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Friday, June 28, 2013

First Solar finds a new power source: moonshine

by , Reneweconomy, June 28, 2013

First Solar has created a bunch of records for building the first large scale solar PV plants, and a series of projects that were the biggest of their types at the time of construction.
Now it can claim a new, wholly unexpected record – its AVSR1 solar project in the high desert of California may be the first such facility to have generated electricity from moonlight.
The AVSR1 ranch is a little over half way through completion, with 136MW of its nominal 250MW (AC) capacity already delivering electricity to the grid.
On Sunday night, local time, on the occasion of a “super” full moon, or “supermoon”, the arrays already in place actually generated 1MW of capacity, its operators were stunned to find when they turned up to work on Monday morning.
The “supermoon” was 14 per cent larger and 30 per cent brighter than a “normal” full moon as it moved to its closest point to the Earth for 2013.  And while it took the operators a little by surprise, it’s not about to open up any new strategic thoughts, as the moon won’t be this close again till August 2014. That’s not exactly a base-load option.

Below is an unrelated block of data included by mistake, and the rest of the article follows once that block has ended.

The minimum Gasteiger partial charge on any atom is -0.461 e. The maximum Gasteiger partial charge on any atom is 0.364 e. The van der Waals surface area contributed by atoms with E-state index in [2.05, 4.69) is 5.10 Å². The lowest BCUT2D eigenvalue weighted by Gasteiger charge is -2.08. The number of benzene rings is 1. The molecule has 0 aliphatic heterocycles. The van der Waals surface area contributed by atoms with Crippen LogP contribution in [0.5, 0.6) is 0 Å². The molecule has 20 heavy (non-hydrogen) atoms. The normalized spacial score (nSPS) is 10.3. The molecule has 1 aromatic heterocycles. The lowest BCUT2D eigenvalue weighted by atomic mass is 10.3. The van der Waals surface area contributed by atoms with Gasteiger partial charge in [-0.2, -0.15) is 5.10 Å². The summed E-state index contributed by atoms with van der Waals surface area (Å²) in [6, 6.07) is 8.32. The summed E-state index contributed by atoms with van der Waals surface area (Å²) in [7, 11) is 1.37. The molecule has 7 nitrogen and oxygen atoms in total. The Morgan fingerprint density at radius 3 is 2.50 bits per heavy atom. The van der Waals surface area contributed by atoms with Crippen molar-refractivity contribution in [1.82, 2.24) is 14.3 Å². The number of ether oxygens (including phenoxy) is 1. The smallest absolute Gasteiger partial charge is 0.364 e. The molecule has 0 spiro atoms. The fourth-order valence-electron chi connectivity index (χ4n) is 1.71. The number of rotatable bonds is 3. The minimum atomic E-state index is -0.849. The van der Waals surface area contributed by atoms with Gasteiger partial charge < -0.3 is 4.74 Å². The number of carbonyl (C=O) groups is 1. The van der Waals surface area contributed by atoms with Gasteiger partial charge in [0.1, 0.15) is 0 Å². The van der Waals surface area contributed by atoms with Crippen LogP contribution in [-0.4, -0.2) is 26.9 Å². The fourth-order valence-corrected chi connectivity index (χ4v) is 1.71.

But the fact the solar plant did generate electricity from sunlight reflected off the moon does underline the ability of the company’s Cadmium telluride (CdTe)  thin film panels to perform better under diffuse light conditions. It often boasts of its ability to produce electricity at dawn and dusk, and on cloudy days. It’s never mentioned producing at night before.
Project head Tony Perrino remembers the installation of a 14MW First Solar installation at Boulder, when 3” of snow fell. It still managed to produce 200kW of power.
The AVSR1 facility in the Antelope Valley can normally expect more than 350 sunny days a year. “What we usually get is a perfect bell shapred curve, says Tony.
But on the occasion of RenewEconomy’s visit to the control room last Monday it was a rare, heavily clouded day. Still, with reasonably thick cover, the plant was still producing 60MW – nearly half of the rated completed capacity of the plant. That was with the solar irradiation at around one third of the average good day, which can range between 800s/sq m and 1,200w/sq m. As the cloud cover thinned, it quickly rose to around 90MW.

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